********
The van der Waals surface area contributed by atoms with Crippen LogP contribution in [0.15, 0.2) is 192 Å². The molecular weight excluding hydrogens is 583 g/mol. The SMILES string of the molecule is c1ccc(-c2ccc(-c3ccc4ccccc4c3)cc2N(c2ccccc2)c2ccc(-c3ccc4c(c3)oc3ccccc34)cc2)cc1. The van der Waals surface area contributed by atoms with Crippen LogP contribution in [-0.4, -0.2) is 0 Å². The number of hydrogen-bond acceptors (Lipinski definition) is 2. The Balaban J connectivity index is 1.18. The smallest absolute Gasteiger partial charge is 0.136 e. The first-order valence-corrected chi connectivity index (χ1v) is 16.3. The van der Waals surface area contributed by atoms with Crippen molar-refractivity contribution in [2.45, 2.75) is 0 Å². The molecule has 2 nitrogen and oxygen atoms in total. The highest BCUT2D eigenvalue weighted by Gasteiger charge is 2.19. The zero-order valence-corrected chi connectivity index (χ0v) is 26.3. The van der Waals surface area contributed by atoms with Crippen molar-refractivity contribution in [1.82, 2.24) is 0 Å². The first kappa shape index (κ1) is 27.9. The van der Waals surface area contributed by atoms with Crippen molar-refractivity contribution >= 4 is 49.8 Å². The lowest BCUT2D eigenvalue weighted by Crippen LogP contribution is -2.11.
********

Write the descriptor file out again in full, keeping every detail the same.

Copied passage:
The van der Waals surface area contributed by atoms with Crippen LogP contribution in [0.15, 0.2) is 192 Å². The molecular weight excluding hydrogens is 583 g/mol. The SMILES string of the molecule is c1ccc(-c2ccc(-c3ccc4ccccc4c3)cc2N(c2ccccc2)c2ccc(-c3ccc4c(c3)oc3ccccc34)cc2)cc1. The van der Waals surface area contributed by atoms with Crippen LogP contribution in [-0.4, -0.2) is 0 Å². The number of hydrogen-bond acceptors (Lipinski definition) is 2. The Balaban J connectivity index is 1.18. The smallest absolute Gasteiger partial charge is 0.136 e. The first-order valence-corrected chi connectivity index (χ1v) is 16.3. The van der Waals surface area contributed by atoms with Crippen molar-refractivity contribution in [2.45, 2.75) is 0 Å². The molecule has 2 nitrogen and oxygen atoms in total. The highest BCUT2D eigenvalue weighted by Gasteiger charge is 2.19. The zero-order valence-corrected chi connectivity index (χ0v) is 26.3. The van der Waals surface area contributed by atoms with Crippen molar-refractivity contribution in [1.82, 2.24) is 0 Å². The first kappa shape index (κ1) is 27.9. The van der Waals surface area contributed by atoms with Crippen molar-refractivity contribution >= 4 is 49.8 Å². The lowest BCUT2D eigenvalue weighted by Crippen LogP contribution is -2.11.